The Portuguese explorers brought their music with them. Portugal and Spain had themselves been occupied by a colonial power. For seven centuries up to 1492, most of the Iberian Peninsula had been under Muslim rule. Their music was a mixture of European, Middle Eastern, and north African elements. The Portuguese introduced the European tonal system, the Moorish scales, as well as earlier medieval modes, both folk and liturgical. They brought their ballads (moda and the melancholy fado), their lullabies (acalantos), and their syncopated, rhythmically complex dance music, which contained both Gypsy and Moorish elements. (The Gypsies are a traditionally migratory people that originated in northern India, while the Moors are people of Arabic or Berber descent that conquered Spain.) They introduced the violin, the guitar and cavaquinho (a small guitarlike instrument that is still played today), the flute, the clarinet, the accordion, the tambourine, and the jew's harp. They brought their language. They introduced Roman Catholicism with its music, its liturgy, and its calendar of celebrations and holidays. Significantly, they brought their raucous festival known as the entrudo, which in time developed into arguably the greatest folk festival of all, Carnaval.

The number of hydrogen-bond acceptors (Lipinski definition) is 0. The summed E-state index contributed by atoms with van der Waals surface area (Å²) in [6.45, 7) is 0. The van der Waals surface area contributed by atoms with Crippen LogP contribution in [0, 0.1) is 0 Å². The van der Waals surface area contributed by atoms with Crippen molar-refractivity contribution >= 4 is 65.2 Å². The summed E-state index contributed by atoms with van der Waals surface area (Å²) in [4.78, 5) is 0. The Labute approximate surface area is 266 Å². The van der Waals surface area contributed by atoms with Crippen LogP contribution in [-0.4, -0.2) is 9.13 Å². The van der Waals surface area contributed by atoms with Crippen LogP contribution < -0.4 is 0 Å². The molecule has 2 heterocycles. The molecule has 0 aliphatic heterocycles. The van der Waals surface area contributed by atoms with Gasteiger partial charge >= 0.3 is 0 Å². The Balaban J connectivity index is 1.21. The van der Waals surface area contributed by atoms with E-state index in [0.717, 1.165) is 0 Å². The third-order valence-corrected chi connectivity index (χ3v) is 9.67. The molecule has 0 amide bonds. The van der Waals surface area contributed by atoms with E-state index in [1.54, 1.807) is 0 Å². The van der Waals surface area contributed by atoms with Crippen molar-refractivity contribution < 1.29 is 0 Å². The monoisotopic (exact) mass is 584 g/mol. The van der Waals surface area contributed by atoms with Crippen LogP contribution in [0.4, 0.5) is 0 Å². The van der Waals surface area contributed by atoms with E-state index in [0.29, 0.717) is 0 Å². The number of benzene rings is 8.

Cultural Influences from Africa

The Portuguese planted sugar and other crops, and between 1538 and 1850, four- to five-million men, women, and children were captured in west, central, and southern Africa and taken to Brazil as slaves. Their religions, languages, dance, and music came with them. Their religious faiths and practices blended with the Catholicism of the Portuguese into a unique form of Christianity that transformed many festivals and holidays. In many places, this uniquely Brazilian religion took the name candomblé, particularly in the northeastern state of Bahia where many people of African descent live. The instruments, rhythms, dance, and overall aesthetic of the music of this religion are closely related to those of West Africa, but many of the religious customs and figures are taken from European Christianity. Slavery was abolished in Brazil in 1888. Approximately half of the population today is either of African or mixed descent.